25 January 2016
For the past three years, I’ve been ranking every film I see- just the new releases, from January 1st to December 31st. The rankings are subjective, based entirely on how much I enjoyed and/or connected with or appreciated the film rather than on some sort of objective artistic criteria. Basically, this is a list of 140 films released in 2015 ranked according to how much I liked them.
Read the Full 2015 List HERE.
Both Duplass brothers make an appearance in this part of the list. As do Amy Poehler, Tina Fey, Joss Whedon, Rebel Wilson, Olivia Wilde, Armie Hammer, John Green and Amy Winehouse, for starters.
No duo in Hollywood history (and I’m including Affleck & Damon in this) has been able to make as much out of simple friendship as Tina Fey & Amy Poehler. Sisters is kind of dumb and super obvious, propped up on maddeningly simplistic characterization, but there is an intangible magic that happens when you put Fey and Poehler together that makes the movie a delight even if its only honest merit is Ike Barinholtz as the hunk next door (I am wholeheartedly in favour of this new Barinholtz as unlikely dreamboat thing. I’ve met Ike Barinholtz; his dreamboatiness sneaks up on you but it’s very very real). There’s so much history and chemistry and easily detectable love between Fey and Poehler that watching them onscreen together, especially playing sisters, is more fun than the movie earns on its own and watching them fight is more painful than makes sense.
52. Avengers: Age of Ultron
Only Joss Whedon would care enough about Zeppo Hawkeye to give him that surprising subplot (and that standout scene with Scarlet Witch). Avengers 2 isn’t nearly as good as Avengers 1– it’s too big, too fight-full, too CGI-filled and is seriously lacking in Loki- but it’s the last we’ll see of Whedon in the MCU and his presence will be so missed, because he cared enough about Hawkeye to give him a subplot! Only Joss Whedon could have built a movie this giant and flashy and have its best scene be the core group sitting around at a party metaphorically measuring penises by attempting to lift a giant hammer.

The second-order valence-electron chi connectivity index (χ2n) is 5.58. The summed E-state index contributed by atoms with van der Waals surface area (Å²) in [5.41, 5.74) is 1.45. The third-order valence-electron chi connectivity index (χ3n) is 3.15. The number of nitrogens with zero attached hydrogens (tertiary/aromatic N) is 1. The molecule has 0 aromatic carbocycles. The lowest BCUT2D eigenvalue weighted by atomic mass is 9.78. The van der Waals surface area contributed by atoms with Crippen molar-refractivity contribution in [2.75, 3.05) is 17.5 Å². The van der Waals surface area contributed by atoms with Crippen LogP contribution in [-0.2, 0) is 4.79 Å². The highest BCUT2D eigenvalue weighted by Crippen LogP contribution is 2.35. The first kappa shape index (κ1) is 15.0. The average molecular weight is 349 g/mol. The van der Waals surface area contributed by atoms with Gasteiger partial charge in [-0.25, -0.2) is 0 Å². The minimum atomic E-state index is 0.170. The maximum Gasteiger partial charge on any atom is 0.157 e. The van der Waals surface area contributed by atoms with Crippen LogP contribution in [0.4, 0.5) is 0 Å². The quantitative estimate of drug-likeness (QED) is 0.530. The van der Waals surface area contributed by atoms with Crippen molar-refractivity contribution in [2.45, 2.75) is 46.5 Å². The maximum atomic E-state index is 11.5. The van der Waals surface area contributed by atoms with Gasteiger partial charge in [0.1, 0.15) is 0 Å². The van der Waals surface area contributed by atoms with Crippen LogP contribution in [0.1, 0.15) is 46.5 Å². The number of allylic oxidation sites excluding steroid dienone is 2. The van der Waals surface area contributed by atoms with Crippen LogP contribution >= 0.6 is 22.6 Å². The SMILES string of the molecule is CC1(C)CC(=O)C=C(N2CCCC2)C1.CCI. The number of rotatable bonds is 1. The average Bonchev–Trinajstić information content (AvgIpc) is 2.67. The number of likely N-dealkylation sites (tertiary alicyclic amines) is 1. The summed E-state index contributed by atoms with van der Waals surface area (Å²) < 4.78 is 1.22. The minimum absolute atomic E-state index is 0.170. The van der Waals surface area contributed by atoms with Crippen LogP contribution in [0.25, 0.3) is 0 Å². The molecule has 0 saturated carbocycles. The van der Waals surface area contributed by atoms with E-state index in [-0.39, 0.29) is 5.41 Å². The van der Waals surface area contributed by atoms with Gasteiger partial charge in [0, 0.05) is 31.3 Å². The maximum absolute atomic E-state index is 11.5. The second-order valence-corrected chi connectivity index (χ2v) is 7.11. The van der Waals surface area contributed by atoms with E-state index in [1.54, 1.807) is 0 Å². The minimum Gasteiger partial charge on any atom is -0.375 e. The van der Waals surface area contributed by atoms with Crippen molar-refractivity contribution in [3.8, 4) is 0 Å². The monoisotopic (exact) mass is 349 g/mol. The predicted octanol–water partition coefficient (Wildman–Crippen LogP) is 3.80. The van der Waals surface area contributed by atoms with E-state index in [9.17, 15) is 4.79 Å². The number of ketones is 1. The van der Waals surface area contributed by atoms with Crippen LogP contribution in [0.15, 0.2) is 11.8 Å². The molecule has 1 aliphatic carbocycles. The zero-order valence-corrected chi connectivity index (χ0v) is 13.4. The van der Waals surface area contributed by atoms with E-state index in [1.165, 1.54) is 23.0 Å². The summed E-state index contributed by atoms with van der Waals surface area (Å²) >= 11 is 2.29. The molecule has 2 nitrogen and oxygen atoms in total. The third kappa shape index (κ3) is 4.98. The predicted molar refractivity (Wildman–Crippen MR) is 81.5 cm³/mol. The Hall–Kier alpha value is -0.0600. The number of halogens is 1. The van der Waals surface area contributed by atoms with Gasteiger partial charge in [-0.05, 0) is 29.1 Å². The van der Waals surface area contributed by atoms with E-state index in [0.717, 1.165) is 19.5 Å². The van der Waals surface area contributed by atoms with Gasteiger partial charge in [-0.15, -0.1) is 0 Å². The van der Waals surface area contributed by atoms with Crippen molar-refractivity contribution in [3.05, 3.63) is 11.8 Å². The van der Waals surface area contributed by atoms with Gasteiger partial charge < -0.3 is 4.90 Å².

53. The Longest Ride
The trailers for this latest in the Nicholas Sparks five-hankie romance oeuvre betrayed none of its heart and little of its charm. The story of young, lovely Britt Robertson and her studly bull-riding beau (Scott Eastwood) is merely the mediocre-to-nice-enough frame to the far more stirring story of Oona Chaplin and Jack Huston in 1940, as told, as many a Sparks story is, by the hero as an old man (Alan Alda, the best of all old man storytellers). Chaplin and Huston are enchanting and honest as Ruth and Ira, dramatic leads in a complex period tale too good for the company its keeps. Art is as much a major subject as bull riding, sacrifice as much a theme as romance and quiet strength as much the order of the day as the usual sentimental Sparks tears. The Longest Ride is more than what the promo department will have you believe and that’s always such a refreshing change.
54. She’s Funny That Way
This fantastical memory story about the tangled lives of theatre people and their lovers is anchored by an intriguingly unreliable narrator who is also the leading lady played with beautiful subtlety by Imogen Poots. Will Forte has never looked better, Kathryn Hahn’s brilliant performance gets bigger as our heroine feels more strongly about her craziness and Jennifer Aniston is at her best as a sociopath. With a sprawling all-star cast, everyone is someone in this fantasy world, all leading up to the ultimate cameo twist right at the final moment.